Enterprising
Enterprising occupations frequently involve starting up and carrying out projects. These occupations can involve leading people and making many decisions. Sometimes they require risk taking and often deal with business.
Artistic
Artistic occupations frequently involve working with forms, designs and patterns. They often require self-expression and the work can be done without following a clear set of rules.

Work Style

Integrity
Job requires being honest and ethical.
Dependability
Job requires being reliable, responsible, and dependable, and fulfilling obligations.
Self Control
Job requires maintaining composure, keeping emotions in check, controlling anger, and avoiding aggressive behavior, even in very difficult situations.
Persistence
Job requires persistence in the face of obstacles.
Adaptability/Flexibility
Job requires being open to change (positive or negative) and to considerable variety in the workplace.
Attention to Detail
Job requires being careful about detail and thorough in completing work tasks.
Stress Tolerance
Job requires accepting criticism and dealing calmly and effectively with high stress situations.
Achievement/Effort
Job requires establishing and maintaining personally challenging achievement goals and exerting effort toward mastering tasks.
Leadership
Job requires a willingness to lead, take charge, and offer opinions and direction.
Concern for Others
Job requires being sensitive to others' needs and feelings and being understanding and helpful on the job.

Work Values

Independence
Occupations that satisfy this work value allow employees to work on their own and make decisions. Corresponding needs are Creativity, Responsibility and Autonomy.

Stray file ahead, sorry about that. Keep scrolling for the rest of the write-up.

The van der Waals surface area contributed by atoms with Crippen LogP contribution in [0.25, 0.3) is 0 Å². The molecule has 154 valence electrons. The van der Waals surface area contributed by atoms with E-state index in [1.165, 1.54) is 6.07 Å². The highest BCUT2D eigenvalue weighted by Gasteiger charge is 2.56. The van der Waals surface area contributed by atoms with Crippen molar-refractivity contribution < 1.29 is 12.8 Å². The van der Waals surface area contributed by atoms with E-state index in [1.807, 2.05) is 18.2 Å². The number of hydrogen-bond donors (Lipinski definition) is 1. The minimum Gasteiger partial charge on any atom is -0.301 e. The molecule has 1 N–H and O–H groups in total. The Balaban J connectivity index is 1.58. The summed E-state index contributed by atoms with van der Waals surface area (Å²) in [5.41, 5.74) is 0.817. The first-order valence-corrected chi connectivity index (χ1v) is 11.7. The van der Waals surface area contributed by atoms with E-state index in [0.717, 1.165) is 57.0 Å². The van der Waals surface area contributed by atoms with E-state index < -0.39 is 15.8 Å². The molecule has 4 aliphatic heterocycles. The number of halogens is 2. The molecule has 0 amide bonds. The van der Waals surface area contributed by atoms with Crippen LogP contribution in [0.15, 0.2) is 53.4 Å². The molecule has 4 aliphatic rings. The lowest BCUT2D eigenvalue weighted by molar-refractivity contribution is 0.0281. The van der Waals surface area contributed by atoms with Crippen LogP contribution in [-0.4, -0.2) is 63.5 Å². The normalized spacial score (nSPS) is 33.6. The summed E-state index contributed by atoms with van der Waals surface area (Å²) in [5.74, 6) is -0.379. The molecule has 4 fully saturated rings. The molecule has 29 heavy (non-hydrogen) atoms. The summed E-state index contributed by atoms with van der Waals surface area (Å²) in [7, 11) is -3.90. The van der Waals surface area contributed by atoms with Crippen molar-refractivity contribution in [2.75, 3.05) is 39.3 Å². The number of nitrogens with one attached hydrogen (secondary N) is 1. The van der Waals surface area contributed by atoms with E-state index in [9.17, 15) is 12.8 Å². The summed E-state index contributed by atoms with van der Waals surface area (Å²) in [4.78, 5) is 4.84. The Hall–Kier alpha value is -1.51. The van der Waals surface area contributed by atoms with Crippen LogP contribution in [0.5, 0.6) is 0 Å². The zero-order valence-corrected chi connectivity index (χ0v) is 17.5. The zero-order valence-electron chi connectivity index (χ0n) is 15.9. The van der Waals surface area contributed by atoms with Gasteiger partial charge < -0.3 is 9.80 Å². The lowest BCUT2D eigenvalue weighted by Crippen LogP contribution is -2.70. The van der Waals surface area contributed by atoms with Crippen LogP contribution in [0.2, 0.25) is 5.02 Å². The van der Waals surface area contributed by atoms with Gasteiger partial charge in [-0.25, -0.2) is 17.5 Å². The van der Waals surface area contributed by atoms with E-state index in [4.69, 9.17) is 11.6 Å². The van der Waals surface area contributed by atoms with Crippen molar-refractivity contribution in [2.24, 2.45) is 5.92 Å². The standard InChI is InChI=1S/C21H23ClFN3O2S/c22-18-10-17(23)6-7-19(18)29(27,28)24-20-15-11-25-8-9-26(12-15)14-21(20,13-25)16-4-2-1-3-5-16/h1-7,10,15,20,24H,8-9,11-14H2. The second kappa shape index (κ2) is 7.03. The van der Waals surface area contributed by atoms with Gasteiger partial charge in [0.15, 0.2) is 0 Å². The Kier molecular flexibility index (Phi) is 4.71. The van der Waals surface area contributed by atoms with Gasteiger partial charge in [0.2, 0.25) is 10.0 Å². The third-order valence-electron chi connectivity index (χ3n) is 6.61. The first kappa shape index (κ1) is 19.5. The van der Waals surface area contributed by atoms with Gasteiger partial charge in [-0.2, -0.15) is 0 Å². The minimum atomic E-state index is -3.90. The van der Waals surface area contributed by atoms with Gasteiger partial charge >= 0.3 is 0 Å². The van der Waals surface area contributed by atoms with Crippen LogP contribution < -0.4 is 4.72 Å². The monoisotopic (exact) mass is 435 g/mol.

Relationships
Occupations that satisfy this work value allow employees to provide service to others and work with co-workers in a friendly non-competitive environment. Corresponding needs are Co-workers, Moral Values and Social Service.
Achievement
Occupations that satisfy this work value are results oriented and allow employees to use their strongest abilities, giving them a feeling of accomplishment. Corresponding needs are Ability Utilization and Achievement.
Working Conditions
Occupations that satisfy this work value offer job security and good working conditions. Corresponding needs are Activity, Compensation, Independence, Security, Variety and Working Conditions.
Recognition
Occupations that satisfy this work value offer advancement, potential for leadership, and are often considered prestigious. Corresponding needs are Advancement, Authority, Recognition and Social Status.
Support
Occupations that satisfy this work value offer supportive management that stands behind employees. Corresponding needs are Company Policies, Supervision: Human Relations and Supervision: Technical.

Lay Titles

Agility Instructor
Animal Handler
Bronc Breaker
Bronc Buster
Canine Service Teacher
Cutting Horse Trainer
Dog and Cat Behavior Specialist
Dog Handler
Dog Show Judge
Dog Trainer
Dolphin Trainer
Elephant Tamer
Equestrian
Equestrian Trainer
Guide Dog Instructor
Guide Dog Mobility Instructor
Guide Dog Trainer
Hearing Dog Trainer
Horse Breaker
Horse Trainer
Horse Wrangler
Horseman
Instructor
Licensed Guide Dog Instructor
Lion Tamer
Lion Trainer
Marine Animal Trainer
Marine Mammal Trainer
Monkey Trainer
Obedience Instructor
Outrider
Pet Handler
Racehorse Trainer
Ring Conductor
Seeing Eye Dog Teacher
Seeing Eye Dog Trainer
Show Dog Trainer
Show Horse Driver
Snake Charmer
Trainer
Training Director
Trick Rodeo Rider
Whale Trainer

National Wages and Employment Info

Median Wages (2008):
$12.15 hourly, $25,270 annual.
Employment (2008):
11,170 employees